For more information regarding the changes for 2021, view the following news release from TIAA: IRS Announces 2023 Plan Contribution and Benefit Limits.
The IRS allows what is called an "Age 50 Catch-up Contribution," a contribution in excess of the general IRS contribution limit for 403(b) plans. This catch-up is available to employees who have reached age 50 at any time during the calendar year. The catch-up contribution is $7,500 for 2023, and is included in the limits listed above.
An additional $3,000 per year (to a lifetime limit of $15,000) may be deferred for employees who have worked for the same employer for 15 years.
Your Participating Employer reserves the right to stop or return SBVIP contributions to prevent over-deferrals. Current participants can get their year-to-date deferral amounts from their employer(s).
At age 59-1/2 or greater: Once you reach this age, you can access your SBVIP contributions regardless of your employment status according to IRS regulations.
Pre-tax SBVIP: Upon withdrawal, normal taxes will apply unless you roll your SBVIP into another tax-protected vehicle such as an IRA.
After-tax Roth SBVIP: Qualified distributions may be taken at least five tax years from the year of your first Roth 403(b) contribution and after you have attained age 59 ½, become disabled, or die. See IRS Publication 571 for further details.
Prior to Age 59-1/2 — Loan and Hardship Withdrawals: When unexpected financial hardships occur, you may find that you need to explore all your options including tapping into any SBVIP savings. There are special rules about accessing these funds for hardship situations. See the SBVIP Plan Document for more information.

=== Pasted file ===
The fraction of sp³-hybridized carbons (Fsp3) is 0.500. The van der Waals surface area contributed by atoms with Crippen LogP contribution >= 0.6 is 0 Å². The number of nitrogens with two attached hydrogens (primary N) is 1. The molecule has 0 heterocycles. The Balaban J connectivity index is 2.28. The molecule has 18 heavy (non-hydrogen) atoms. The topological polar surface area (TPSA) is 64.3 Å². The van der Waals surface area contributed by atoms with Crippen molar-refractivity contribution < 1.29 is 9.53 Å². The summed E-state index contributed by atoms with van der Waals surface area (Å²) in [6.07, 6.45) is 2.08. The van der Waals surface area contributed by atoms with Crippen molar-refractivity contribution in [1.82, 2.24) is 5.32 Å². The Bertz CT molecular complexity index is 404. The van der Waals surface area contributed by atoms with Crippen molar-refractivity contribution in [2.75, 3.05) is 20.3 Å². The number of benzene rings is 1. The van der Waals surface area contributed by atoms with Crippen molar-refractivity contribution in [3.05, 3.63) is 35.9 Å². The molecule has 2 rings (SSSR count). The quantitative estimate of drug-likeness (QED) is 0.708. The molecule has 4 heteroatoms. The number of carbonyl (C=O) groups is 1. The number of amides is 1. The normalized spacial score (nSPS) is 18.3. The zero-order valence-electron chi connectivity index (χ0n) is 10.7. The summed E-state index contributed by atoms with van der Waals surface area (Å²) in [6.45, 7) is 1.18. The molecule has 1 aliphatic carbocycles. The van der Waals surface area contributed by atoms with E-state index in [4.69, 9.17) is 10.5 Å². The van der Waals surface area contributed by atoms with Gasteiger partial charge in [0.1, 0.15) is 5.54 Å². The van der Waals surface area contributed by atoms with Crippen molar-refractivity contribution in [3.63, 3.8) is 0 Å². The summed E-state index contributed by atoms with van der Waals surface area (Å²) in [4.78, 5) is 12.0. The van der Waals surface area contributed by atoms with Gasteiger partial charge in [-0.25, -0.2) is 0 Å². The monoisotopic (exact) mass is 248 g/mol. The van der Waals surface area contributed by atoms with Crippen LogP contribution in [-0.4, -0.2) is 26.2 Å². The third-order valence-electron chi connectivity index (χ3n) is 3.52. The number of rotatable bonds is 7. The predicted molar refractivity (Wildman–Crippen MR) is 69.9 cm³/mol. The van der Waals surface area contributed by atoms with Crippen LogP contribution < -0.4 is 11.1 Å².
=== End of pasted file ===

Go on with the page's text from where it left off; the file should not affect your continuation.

The community and technical college system offers an additional optional retirement savings program, called the Washington State Deferred Compensation Plan (WSDCP). WSDCP is a retirement savings program operating under Section 457(b) of the IRC. It is an agreement between an employee and the state that postpones ("defers") part of the employee’s income. This income deferral reduces current taxable income and allows the deferred income to be invested and grow untaxed until retirement. The state of Washington retains ownership of funds invested through this plan until retirement.
If you wish to maximize your retirement savings, you may wish to explore participation in the SBVIP and WSDCP. IRS regulations allows employees to participate in their basic retirement plan, a 403(b) plan (like the SBVIP) and a 457(b) plan (like WSDCP) in the same tax year, at the same time. If you wish to participate in the WSDCP contact the Department of Retirement Systems at 1-888-327-5596 for assistance in plan enrollment. Visit the WSDCP website or view the SBVIP and DCP Comparison document for more information.
When making contributions to the SBVIP, you may be eligible for a "saver's credit." This credit could reduce the federal income tax you pay dollar-for-dollar. The amount of the credit that you can receive is based on the contributions you make and your credit rate. Review the IRS rules for the Saver's Tax Credit to see if you qualify.
Disclaimer: If there are any discrepancies between this website and the provisions of the SBRP Plan Document, the Plan Document will prevail.
Last Modified: 10/16/23, 3:01 PM